Case Reports in Urology

Case Reports in Urology / 2020 / Article

Case Report | Open Access

Volume 2020 |Article ID 2608365 |

Jaisukh Kalathia, Kaushal Patel, Santosh Agrawal, "Macrocystic Adult Penile Lymphangioma: A Rare Presentation", Case Reports in Urology, vol. 2020, Article ID 2608365, 3 pages, 2020.

Macrocystic Adult Penile Lymphangioma: A Rare Presentation

Academic Editor: David Duchene
Received27 Jan 2020
Revised16 Jul 2020
Accepted03 Aug 2020
Published12 Aug 2020


Adult penile lymphangioma (APL) is a rare multifactorial vascular malformation. Usually, it is asymptomatic and located on the coronal sulcus or shaft of the penis. It is benign in nature with rare chances of recurrence. APLs can be approached via various modalities from simple “watch and wait” to electrofulguration, laser ablation, and surgical excision. We report a rare variant of lymphangioma of the penis inculcating the shaft being excised surgically with favorable outcome along with brief review of literature.

1. Introduction

Lymphangioma is a benign condition which may occur due to abnormal development of the lymphatic system. Lymphangiomas are usually found in the head and neck region with rare exception of genital involvement. There are only few reported cases of penile lymphangioma in the literature. The congenital variant become more apparent over time as reported by Handa et al. [1], whereas the acquired variant could occur as a result of lymphatic vessel occlusion due to infections such as frequent cellulitis [2]. These lymphatic malformations are further classified as microcystic (lymphangioma circumscriptum), cavernous lymphangiomas, macrocystic (cystic hygromas), and the acquired lymphangiomas (lymphangiecatsis) [3]. The signs and symptoms vary depending on the size and location of the mass. They can disfigure the affected area and may potentially disrupt the function if left untreated.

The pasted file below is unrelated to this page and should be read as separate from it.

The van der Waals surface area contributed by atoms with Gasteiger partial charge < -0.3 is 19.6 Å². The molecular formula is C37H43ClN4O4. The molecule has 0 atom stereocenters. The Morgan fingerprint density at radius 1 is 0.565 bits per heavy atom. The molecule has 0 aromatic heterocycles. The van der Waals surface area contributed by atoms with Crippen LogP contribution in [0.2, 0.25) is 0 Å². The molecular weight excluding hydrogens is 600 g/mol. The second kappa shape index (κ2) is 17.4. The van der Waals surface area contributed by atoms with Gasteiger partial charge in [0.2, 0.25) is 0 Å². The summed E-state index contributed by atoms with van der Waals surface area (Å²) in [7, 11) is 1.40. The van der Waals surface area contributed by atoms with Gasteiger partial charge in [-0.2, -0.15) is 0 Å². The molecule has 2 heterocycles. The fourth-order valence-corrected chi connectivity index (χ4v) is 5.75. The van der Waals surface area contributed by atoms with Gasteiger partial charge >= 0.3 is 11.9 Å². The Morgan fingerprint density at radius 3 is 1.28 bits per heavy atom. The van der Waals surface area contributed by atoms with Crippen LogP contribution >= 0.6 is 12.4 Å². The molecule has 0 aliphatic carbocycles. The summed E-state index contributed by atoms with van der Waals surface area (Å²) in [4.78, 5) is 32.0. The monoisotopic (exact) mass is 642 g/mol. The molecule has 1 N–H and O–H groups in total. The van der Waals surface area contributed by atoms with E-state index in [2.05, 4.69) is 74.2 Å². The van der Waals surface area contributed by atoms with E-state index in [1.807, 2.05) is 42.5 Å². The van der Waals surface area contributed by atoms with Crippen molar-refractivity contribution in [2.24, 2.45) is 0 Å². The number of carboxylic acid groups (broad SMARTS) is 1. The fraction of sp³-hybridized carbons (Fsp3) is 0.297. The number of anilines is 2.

2. Case Report

A-24-year-old unmarried male patient presented with a mass over dorsum of the penis for the past 10 years. It was painless and gradually increasing in size. As per the history, there were no predisposing factors. On examination, the mass was approximately of size lying on the dorsal aspect at the midshaft of the penis. It was nontender, mobile, and firm in consistency with absent inguinal lymph nodes. The ultrasonography of the penis showed cystic mass involving midshaft of the penis.

A circumferential subcoronal incision was given to deglove the penis. The plane was developed below the external Colles fascia remaining above the Buck’s fascia to avoid inadvertent injury to neurovascular bundles. On proximal dissection, the cystic mass was found severely adhered to midshaft. The two large feeding vessels were found at the ventral aspect of the mass which were dissected and ligated so as to remove the mass intact (Figure 1). The postoperative period was uneventful, and the patient was discharged on postoperative day one. In follow-up, the patient had normal erection, and the histopathological examination confirmed benign vascular lesion suggestive of lymphangioma (Figure 2).